President Biden restores Great American Outdoors Act to protect public lands

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Jake Taber
Content Creator

Author: Jake Taber

Content Creator

Started on staff: 2017
B.A., cum laude, Tufts University

As a member of the Creative Team for the Public Interest Network, Jake writes and designs materials for Environment America and its network of state-based organizations. Jake got his start with Environment America's program team as a Clean Energy Associate, where he worked with students to organize campaigns for 100 percent renewable energy at dozens of campuses across the country, and helped win commitments from Boston University and Vanderbilt University. Jake lives in Somerville, Massachusetts, where he enjoys cooking, reading and attempting to learn woodworking.

The greatest conservation victory in a generation has been saved from a last-ditch effort to undermine it.
 
On Feb. 12, 2021, the Biden administration undid last-minute changes that the Trump administration made to the Land and Water Conservation Fund (LWCF) — which maintains parks, lands and even ballfields all across the country. The changes would have created procedural hurdles to gum up the Great American Outdoors Act, passed last summer to guarantee adequate funds for LWCF.
 
"We’re thrilled to see the new administration fix this problem," said Alex Petersen, conservation advocate with Environment America. "Americans love the great outdoors, and there’s nothing more American than conserving the natural wonders that surround us all."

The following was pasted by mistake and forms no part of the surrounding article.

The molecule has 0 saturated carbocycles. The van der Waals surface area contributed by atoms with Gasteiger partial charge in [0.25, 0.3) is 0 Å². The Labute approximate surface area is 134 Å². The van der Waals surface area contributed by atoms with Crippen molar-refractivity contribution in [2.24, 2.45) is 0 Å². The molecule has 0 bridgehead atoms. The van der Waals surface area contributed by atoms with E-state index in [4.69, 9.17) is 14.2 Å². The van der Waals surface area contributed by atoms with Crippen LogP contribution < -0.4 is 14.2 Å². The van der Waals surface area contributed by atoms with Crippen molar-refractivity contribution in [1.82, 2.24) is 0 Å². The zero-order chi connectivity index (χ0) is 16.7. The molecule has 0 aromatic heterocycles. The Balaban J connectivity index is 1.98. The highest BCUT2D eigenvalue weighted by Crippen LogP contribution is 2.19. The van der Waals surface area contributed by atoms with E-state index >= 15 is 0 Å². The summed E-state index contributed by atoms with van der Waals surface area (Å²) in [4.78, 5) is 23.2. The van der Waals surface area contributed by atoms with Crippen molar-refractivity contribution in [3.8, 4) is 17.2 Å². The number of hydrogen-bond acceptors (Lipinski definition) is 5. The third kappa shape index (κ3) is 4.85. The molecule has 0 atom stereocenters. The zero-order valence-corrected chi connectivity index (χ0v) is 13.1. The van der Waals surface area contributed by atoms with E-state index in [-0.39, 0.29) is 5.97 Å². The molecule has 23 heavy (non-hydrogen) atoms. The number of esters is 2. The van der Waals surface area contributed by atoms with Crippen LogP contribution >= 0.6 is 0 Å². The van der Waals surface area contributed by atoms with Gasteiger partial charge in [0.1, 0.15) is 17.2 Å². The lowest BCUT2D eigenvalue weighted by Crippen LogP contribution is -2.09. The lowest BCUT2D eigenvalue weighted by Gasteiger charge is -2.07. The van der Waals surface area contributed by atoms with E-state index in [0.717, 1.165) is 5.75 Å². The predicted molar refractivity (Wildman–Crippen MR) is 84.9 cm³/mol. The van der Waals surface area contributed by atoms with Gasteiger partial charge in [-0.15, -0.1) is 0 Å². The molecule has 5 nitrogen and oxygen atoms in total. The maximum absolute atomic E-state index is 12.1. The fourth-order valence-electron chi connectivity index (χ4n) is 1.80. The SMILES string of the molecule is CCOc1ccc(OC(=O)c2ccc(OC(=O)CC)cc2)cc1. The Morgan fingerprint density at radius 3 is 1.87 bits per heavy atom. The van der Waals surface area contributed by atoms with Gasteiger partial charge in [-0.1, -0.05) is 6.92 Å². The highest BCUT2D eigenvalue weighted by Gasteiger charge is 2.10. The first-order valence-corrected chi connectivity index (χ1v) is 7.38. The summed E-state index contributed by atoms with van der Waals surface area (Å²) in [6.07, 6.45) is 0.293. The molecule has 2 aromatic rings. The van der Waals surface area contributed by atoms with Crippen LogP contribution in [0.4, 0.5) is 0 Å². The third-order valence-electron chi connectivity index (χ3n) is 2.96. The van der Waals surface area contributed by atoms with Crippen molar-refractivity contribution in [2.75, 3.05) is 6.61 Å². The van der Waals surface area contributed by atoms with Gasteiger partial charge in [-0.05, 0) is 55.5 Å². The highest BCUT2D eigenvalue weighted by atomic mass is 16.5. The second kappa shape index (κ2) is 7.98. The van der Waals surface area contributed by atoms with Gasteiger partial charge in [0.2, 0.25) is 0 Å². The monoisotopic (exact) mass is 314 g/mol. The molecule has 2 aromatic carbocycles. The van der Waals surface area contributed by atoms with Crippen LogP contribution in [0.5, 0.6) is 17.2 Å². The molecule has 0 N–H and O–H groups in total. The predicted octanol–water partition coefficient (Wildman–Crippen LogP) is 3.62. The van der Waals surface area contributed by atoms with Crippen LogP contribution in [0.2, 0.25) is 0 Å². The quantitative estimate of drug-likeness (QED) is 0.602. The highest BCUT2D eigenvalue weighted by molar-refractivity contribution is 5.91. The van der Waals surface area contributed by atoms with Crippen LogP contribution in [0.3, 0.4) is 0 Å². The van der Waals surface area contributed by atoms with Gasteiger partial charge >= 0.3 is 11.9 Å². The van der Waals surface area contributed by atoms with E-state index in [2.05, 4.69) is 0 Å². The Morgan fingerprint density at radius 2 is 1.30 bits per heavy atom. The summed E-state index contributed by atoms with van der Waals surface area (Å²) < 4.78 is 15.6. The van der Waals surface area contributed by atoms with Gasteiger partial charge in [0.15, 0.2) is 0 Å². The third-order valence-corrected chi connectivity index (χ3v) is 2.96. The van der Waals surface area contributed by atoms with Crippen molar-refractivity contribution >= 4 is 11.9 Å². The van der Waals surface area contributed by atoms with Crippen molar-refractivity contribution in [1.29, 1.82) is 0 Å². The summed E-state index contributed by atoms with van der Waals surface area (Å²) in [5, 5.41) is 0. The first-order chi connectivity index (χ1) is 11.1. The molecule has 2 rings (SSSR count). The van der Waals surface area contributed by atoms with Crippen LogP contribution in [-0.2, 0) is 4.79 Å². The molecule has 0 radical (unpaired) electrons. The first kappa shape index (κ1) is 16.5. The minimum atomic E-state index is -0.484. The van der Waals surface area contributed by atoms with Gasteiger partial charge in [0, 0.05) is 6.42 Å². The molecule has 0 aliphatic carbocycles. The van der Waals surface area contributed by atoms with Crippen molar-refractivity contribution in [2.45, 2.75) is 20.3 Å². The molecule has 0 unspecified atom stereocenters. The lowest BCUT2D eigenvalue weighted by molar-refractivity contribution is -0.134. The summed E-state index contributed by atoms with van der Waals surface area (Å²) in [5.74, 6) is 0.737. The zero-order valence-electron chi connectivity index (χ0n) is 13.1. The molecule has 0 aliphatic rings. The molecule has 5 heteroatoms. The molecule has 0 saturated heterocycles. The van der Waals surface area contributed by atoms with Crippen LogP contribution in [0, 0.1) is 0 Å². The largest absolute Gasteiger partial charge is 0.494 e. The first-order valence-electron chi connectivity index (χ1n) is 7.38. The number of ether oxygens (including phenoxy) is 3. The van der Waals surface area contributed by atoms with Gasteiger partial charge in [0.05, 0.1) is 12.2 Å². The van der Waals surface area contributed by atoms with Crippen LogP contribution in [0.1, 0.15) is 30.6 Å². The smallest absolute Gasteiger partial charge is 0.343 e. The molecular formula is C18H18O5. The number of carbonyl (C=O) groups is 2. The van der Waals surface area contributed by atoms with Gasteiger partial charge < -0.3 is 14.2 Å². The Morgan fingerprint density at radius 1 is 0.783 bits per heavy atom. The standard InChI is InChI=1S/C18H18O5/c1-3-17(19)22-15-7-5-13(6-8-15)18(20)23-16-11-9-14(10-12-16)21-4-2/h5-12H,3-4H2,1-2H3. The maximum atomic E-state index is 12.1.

Passed along bipartisan lines, the Great American Outdoors Act secured billions in funding for the places we cherish and visit with family and friends.
 
Read more.

Photo: Grand Teton National Park: one of many beloved places that will benefit from a boosted LWCF. Credit: Korkeakoski via Shutterstock

Jake Taber
Content Creator

Author: Jake Taber

Content Creator

Started on staff: 2017
B.A., cum laude, Tufts University

As a member of the Creative Team for the Public Interest Network, Jake writes and designs materials for Environment America and its network of state-based organizations. Jake got his start with Environment America's program team as a Clean Energy Associate, where he worked with students to organize campaigns for 100 percent renewable energy at dozens of campuses across the country, and helped win commitments from Boston University and Vanderbilt University. Jake lives in Somerville, Massachusetts, where he enjoys cooking, reading and attempting to learn woodworking.